Mitsubishi Outlander: road test

Posted on February 17th, 2017 by James Luckhurst

Capable as a diesel, and potentially very cost-effective as a hybrid.

Mitsubishi Outlander: road test

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What is it?
The Outlander is Mitsubishi’s mid-sized 4×4 to rival the Honda CR-V and Nissan X-Trail. Both the plug-in hybrid model and the diesel versions have been updated for 2017.

How safe is it?
Euro NCAP has tested the diesel and hybrid models, awarding both the maximum five stars. There’s a lot of safety kit, especially on top-spec models.

Who should buy one?
Company car drivers in particular should find the hybrid, with its low emissions, makes a lot of financial sense. The diesel suits high-mileage drivers better.

Road test by David Motton 6 February 2017



Mitsubishi Outlander: road test
It’s the plug-in hybrid version of the Outlander (badged PHEV) which gets all the attention, and accounts for one in three plug-in cars sold in the UK. It’s easy to understand why, when it combines respectable performance, rock-bottom emissions and affordable running costs.
There’s no challenging learning curve – despite it’s clever technology, the PHEV is as easy to drive as any conventional car. Much of the time it runs on electric power alone. In fact, as part of the changes for 2017 the Outlander now calls on the 2.0-litre petrol engine less often, and there’s an ‘EV Priority Mode’ if you want to drive on electric power for as long as possible.
Push the start button, flick the gearlever to ‘drive’, and off you go. With an electric motor for each axle, producing 101lb ft at the front and and 144lb ft at the rear, the PHEV pulls away briskly, even without any help from the petrol engine.
When the 2.0-litre petrol wakes up it does rather disturb the quiet, but it allows the PHEV to accelerate at a reasonable pace even when the battery runs low, and of course it makes long journeys possible.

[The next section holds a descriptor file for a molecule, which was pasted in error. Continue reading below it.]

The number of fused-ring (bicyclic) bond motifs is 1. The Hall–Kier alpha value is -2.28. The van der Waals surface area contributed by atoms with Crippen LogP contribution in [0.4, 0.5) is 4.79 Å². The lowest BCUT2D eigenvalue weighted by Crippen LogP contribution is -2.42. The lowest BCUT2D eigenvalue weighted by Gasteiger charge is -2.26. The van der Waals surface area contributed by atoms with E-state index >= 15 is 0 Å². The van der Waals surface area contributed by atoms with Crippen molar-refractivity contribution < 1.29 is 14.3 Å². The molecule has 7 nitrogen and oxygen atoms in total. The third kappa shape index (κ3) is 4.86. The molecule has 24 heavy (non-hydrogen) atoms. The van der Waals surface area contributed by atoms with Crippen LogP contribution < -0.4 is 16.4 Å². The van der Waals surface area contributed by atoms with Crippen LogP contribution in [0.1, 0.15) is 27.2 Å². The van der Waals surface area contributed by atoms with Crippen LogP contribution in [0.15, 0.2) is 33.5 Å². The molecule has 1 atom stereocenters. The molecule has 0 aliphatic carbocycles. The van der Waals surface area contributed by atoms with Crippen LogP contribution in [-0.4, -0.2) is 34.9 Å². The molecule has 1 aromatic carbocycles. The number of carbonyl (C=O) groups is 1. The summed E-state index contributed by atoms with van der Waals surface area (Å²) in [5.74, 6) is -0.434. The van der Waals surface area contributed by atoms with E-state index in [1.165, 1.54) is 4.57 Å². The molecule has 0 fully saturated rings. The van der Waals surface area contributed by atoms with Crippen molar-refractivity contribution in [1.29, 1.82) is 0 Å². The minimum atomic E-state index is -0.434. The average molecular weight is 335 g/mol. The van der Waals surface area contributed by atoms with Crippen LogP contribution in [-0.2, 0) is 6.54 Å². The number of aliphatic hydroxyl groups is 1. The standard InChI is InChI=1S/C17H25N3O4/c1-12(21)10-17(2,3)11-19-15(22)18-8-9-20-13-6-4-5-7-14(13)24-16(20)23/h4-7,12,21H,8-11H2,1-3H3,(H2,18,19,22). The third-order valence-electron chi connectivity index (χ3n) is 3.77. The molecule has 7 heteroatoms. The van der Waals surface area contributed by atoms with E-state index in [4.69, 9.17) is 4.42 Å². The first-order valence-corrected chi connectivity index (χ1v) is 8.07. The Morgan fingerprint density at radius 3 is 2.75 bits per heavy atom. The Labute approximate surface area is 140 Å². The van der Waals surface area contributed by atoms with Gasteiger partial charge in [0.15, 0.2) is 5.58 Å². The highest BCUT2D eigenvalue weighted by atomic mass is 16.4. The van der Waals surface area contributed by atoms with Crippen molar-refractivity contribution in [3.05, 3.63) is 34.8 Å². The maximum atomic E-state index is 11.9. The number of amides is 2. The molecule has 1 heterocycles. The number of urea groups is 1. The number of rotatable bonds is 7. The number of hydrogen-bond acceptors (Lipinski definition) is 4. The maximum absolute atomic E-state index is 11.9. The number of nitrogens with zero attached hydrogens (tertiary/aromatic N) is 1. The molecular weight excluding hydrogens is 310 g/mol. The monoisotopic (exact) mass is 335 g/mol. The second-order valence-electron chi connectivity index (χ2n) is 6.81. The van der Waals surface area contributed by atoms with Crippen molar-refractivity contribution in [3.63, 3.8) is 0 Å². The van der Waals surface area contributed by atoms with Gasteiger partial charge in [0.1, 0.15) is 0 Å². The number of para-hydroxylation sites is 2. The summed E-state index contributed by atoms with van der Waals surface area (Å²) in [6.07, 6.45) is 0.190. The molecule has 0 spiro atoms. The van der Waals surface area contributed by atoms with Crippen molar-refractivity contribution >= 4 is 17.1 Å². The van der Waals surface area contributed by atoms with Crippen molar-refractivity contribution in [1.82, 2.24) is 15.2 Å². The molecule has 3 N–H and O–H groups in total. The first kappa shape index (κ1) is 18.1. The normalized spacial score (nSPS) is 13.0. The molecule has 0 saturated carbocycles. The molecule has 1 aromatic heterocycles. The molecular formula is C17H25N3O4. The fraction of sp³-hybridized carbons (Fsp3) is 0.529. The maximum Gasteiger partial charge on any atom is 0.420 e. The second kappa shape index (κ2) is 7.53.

Mitsubishi claims an all-electric range of 33 miles (up by one mile), but concedes that’s only possible in ideal conditions. Judging by our test drive 20-25 miles is more likely.
The diesel may be more mundane in terms of technology, but for high-mileage drivers it’s the better choice. Mitsubishi’s own calculations suggest that around 106 miles is the tipping point at which the diesel becomes the more economical, unless you stop to recharge the PHEV.
Either way, the Outlander is a competent but rather unexciting drive. Tweaks to the suspension, made to the diesel last year and now inherited by the PHEV, have made the Outlander more taut and controlled at speed, but it can thump into sharp bumps in the road. From behind the wheel, the Outlander is nothing like as polished as the new Skoda Kodiaq, for example.

Mitsubishi Outlander: road test

The diesel Outlander is a seven-seater. Well, it will seat seven at a pinch, but the third row is very cramped.
Choose the PHEV instead and there’s no third row, which helps make space for the battery. There’s less boot space, but still enough room for a typical weekly shop. The diesel has a 591-litre boot, whereas the PHEV has a 463-litre capacity.
In the diesel Outlander the middle seats slide back and forth on runners, which allows some more much-needed kneeroom for those in the third row. The floor is almost completely flat, leaving plenty of room for everyone’s feet even with three passengers in the second row. However, it’s a shame there are no air vents in the door pillars or between the front seats.
In the front, there’s enough adjustment to the seat and wheel for drivers of most shapes and sizes to find a sound and ache-free position. The dashboard is clearly laid out and solidly made.

Mitsubishi Outlander: road test

Both the Outlander diesel and Outlander PHEV have been assessed by the safety experts at Euro NCAP, earning the maximum five stars. High-spec models in particular have lots of driver aids. Go for the Outlander 4 diesel, and Blind Spot Warning and Rear Cross Traffic Alert (which helps you reverse out of a parking space safely) are standard, along with a 360-degree camera.

Mitsubishi Outlander: road test


Mitsubishi Outlander: road test

A company car driver could find the PHEV extremely cost-effective, with low benefit-in-kind bills and the ability to run on electric power so long as their commute isn’t too long. However, while the PHEV once attracted a government grant of £5000 that has now been reduced to £2500. The diesel is more affordable to buy and better suited to high-mileage driving.

Capable as a diesel, and potentially very cost-effective as a hybrid.

Price: £36,899 (after £2,500 grant)
Performance: 0-62mph in 11 seconds
Economy: 166mpg combined, 37.2mpg (
Insurance: Group 25E
Tax: £10 first year, then £140 standard

Figures for the Outlander PHEV 4h